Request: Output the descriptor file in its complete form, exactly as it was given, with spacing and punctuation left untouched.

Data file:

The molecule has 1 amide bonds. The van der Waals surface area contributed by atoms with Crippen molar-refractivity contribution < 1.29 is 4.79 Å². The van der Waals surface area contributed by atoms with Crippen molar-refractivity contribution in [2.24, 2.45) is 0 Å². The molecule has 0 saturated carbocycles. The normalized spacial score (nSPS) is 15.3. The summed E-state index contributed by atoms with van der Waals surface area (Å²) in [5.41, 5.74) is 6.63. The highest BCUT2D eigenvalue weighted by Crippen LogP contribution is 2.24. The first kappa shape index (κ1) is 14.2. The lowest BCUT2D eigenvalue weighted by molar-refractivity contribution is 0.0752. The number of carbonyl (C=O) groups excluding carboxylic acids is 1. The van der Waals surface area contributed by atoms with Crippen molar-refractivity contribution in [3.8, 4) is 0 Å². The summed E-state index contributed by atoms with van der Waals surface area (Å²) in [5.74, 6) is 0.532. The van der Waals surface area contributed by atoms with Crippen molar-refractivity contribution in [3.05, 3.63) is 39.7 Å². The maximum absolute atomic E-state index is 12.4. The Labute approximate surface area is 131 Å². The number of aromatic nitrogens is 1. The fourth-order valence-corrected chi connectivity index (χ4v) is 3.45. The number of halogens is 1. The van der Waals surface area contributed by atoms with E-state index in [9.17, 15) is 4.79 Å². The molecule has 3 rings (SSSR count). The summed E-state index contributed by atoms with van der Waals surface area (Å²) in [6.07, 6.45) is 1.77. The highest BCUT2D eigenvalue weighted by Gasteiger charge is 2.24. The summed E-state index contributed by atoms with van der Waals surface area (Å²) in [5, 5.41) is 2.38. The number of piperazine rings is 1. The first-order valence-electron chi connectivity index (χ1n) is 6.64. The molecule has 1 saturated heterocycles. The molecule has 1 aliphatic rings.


The molecule has 1 amide bonds. The van der Waals surface area contributed by atoms with Crippen molar-refractivity contribution < 1.29 is 4.79 Å². The van der Waals surface area contributed by atoms with Crippen molar-refractivity contribution in [2.24, 2.45) is 0 Å². The molecule has 0 saturated carbocycles. The normalized spacial score (nSPS) is 15.3. The summed E-state index contributed by atoms with van der Waals surface area (Å²) in [5.41, 5.74) is 6.63. The highest BCUT2D eigenvalue weighted by Crippen LogP contribution is 2.24. The first kappa shape index (κ1) is 14.2. The lowest BCUT2D eigenvalue weighted by molar-refractivity contribution is 0.0752. The number of carbonyl (C=O) groups excluding carboxylic acids is 1. The van der Waals surface area contributed by atoms with Crippen molar-refractivity contribution in [3.8, 4) is 0 Å². The summed E-state index contributed by atoms with van der Waals surface area (Å²) in [5.74, 6) is 0.532. The van der Waals surface area contributed by atoms with Crippen molar-refractivity contribution in [3.05, 3.63) is 39.7 Å². The maximum absolute atomic E-state index is 12.4. The Labute approximate surface area is 131 Å². The number of aromatic nitrogens is 1. The fourth-order valence-corrected chi connectivity index (χ4v) is 3.45. The number of halogens is 1. The van der Waals surface area contributed by atoms with E-state index in [9.17, 15) is 4.79 Å². The molecule has 3 rings (SSSR count). The summed E-state index contributed by atoms with van der Waals surface area (Å²) in [6.07, 6.45) is 1.77. The highest BCUT2D eigenvalue weighted by Gasteiger charge is 2.24. The summed E-state index contributed by atoms with van der Waals surface area (Å²) in [5, 5.41) is 2.38. The number of piperazine rings is 1. The first-order valence-electron chi connectivity index (χ1n) is 6.64. The molecule has 1 saturated heterocycles. The molecule has 1 aliphatic rings.